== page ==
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Re: Nomina nuda and crap species

"To what extent is it reasonable to assume that these people, who come at paleo purely as a hobby, have responsibilities for understanding the good practices and the rules governing the field?"

They have no responsibility to learn about the code, although understanding some basics will help one get more out what one reads and see. The code, like any legal codex, can be difficult to understand at times. Someone who wants to publish a paper naming new taxa or undertaking other nomenclatorial acts, does have that responsibility. However, if an interest enthusiast doesn't understand the fundamental issues concerning creating new taxa they will remain bewildered about the debates and might think that scientists are just "elitists", a term I have seen thrown around in some discussions. If names can be created willy-nilly without restraint, the result is chaos and effective communication about identification, diversity, and phylogeny will be very, very difficult.


Rob Taylor wrote:
I've been following these threads on the DML and over at SV-POW! with great interest, not to mention a little dismay, since things have grown a tad heated of late. As it happens, I've enjoyed cordial correspondence with - and learned a tremendous amount from - both dedicated amateurs and professional paleontologists alike. The former group includes some self-publishers, and while I recognize that serious issues are being raised here that warrant discussion, it would seem that in this, of all fields, said discussions should be more evolutionary than devolutionary in nature.

In his recent post, Graeme Worth raises an issue I've long pondered, and because I hope it spurs some additional discussion, I thought I'd toss the perspective of another layperson into the ring. Dinosaur paleontology seems to stand out in terms of having a following of hard core enthusiasts who simply want to learn more. I'm a textbook example of the sort of person Graeme described in his post. A collector and a completist by nature (as well as someone who loves to organize, sort, collate...), I want to know not only about every dinosaur and pterosaur, but also about every dinosaur and pterosaur name, ever to have been published. (This excludes fictitious ones, of course. I follow Olshevsky's rule for his Dinosaur Genera List in that a name has to be based on actual skeletal material to be of interest).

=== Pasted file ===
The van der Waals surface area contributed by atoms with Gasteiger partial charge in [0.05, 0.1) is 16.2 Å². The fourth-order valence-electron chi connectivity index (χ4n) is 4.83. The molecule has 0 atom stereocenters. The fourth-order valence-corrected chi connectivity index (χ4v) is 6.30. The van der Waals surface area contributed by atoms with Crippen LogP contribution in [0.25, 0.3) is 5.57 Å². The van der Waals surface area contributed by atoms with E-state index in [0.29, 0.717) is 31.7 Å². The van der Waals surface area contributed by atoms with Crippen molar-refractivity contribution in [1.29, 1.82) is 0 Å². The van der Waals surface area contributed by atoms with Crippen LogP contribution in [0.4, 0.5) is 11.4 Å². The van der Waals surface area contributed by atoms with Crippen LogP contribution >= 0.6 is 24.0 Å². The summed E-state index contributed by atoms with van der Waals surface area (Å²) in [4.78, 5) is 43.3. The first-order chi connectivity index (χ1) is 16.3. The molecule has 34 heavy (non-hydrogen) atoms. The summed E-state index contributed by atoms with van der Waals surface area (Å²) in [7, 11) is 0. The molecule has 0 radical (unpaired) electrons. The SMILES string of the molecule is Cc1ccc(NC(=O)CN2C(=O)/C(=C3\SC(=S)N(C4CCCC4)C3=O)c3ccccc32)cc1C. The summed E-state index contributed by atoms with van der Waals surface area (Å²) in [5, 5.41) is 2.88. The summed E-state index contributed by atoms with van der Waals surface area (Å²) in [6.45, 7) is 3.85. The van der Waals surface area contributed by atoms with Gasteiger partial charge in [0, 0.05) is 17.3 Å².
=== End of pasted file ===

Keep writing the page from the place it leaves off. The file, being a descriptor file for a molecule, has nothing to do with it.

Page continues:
Consequently, for me, identifying and getting my hands on, say, a popular book that includes half a dozen nicknames for as yet unpublished dinos is just as important as nabbing the next peer-reviewed journal article that erects a new genus and species. True, I learn much more from the latter, but the collector in me sees them as equally important. So, is this pursuit misguided? I certainly hope it isn't. It's of interest to me, and serves to further my knowledge, so I'm hard-pressed to see it as a bad thing.

That said, for the professional, I'm sure herein lies some of the hazards of our age. The Internet, the open access movement, and public forums like the DML (not to mention your own good will and outreach efforts!) have done wonders toward making learning accessible to anyone who has an interest. That's a good thing, but I'm certain there are a lot of beginners out there who don't recognize the consequences if a name from a dissertation, for example, is bandied about freely via email or on public forums. (As a disconcerting aside, it's with surprising frequency that I receive from fellow enthusiasts - always unsolicited, mind you - unpublished and often unsubmitted manuscripts. How these are acquired I have no idea, but whenever it happens, I respond to the sender and strongly suggest that they stick the PDF in a folder marked 'Quarantine' and leave it the Hell alone until the paper is formally published.)